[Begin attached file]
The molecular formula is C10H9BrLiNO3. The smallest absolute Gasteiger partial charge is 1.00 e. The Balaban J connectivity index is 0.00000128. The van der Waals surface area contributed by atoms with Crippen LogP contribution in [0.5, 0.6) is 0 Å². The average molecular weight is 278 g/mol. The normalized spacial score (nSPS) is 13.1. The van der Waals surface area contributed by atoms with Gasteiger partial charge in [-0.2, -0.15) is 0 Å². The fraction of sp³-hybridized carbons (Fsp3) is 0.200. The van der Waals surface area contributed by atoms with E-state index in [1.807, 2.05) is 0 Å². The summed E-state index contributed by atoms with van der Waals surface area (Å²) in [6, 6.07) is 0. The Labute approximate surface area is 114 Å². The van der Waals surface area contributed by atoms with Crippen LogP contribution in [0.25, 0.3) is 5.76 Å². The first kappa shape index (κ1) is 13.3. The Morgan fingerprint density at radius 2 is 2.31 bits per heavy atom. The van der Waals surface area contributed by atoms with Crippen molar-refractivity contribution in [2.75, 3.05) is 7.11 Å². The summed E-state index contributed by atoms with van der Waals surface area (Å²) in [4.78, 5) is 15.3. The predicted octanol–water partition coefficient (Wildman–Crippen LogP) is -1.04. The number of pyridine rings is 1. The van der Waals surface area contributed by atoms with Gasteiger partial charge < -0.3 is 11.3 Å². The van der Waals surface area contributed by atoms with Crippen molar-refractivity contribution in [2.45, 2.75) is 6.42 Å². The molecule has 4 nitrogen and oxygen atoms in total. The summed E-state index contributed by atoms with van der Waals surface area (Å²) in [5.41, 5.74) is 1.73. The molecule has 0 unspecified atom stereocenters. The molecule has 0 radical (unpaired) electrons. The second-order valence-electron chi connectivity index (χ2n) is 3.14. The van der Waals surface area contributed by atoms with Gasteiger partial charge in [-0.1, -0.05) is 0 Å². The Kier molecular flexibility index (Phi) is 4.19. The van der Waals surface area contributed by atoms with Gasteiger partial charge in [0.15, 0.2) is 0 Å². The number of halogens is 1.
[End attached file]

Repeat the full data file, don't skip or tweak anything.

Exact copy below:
The molecular formula is C10H9BrLiNO3. The smallest absolute Gasteiger partial charge is 1.00 e. The Balaban J connectivity index is 0.00000128. The van der Waals surface area contributed by atoms with Crippen LogP contribution in [0.5, 0.6) is 0 Å². The average molecular weight is 278 g/mol. The normalized spacial score (nSPS) is 13.1. The van der Waals surface area contributed by atoms with Gasteiger partial charge in [-0.2, -0.15) is 0 Å². The fraction of sp³-hybridized carbons (Fsp3) is 0.200. The van der Waals surface area contributed by atoms with E-state index in [1.807, 2.05) is 0 Å². The summed E-state index contributed by atoms with van der Waals surface area (Å²) in [6, 6.07) is 0. The Labute approximate surface area is 114 Å². The van der Waals surface area contributed by atoms with Crippen LogP contribution in [0.25, 0.3) is 5.76 Å². The first kappa shape index (κ1) is 13.3. The Morgan fingerprint density at radius 2 is 2.31 bits per heavy atom. The van der Waals surface area contributed by atoms with Crippen molar-refractivity contribution in [2.75, 3.05) is 7.11 Å². The summed E-state index contributed by atoms with van der Waals surface area (Å²) in [4.78, 5) is 15.3. The predicted octanol–water partition coefficient (Wildman–Crippen LogP) is -1.04. The number of pyridine rings is 1. The van der Waals surface area contributed by atoms with Gasteiger partial charge < -0.3 is 11.3 Å². The van der Waals surface area contributed by atoms with Crippen molar-refractivity contribution in [2.45, 2.75) is 6.42 Å². The molecule has 4 nitrogen and oxygen atoms in total. The summed E-state index contributed by atoms with van der Waals surface area (Å²) in [5.41, 5.74) is 1.73. The molecule has 0 unspecified atom stereocenters. The molecule has 0 radical (unpaired) electrons. The second-order valence-electron chi connectivity index (χ2n) is 3.14. The van der Waals surface area contributed by atoms with Gasteiger partial charge in [-0.1, -0.05) is 0 Å². The Kier molecular flexibility index (Phi) is 4.19. The van der Waals surface area contributed by atoms with Gasteiger partial charge in [0.15, 0.2) is 0 Å². The number of halogens is 1.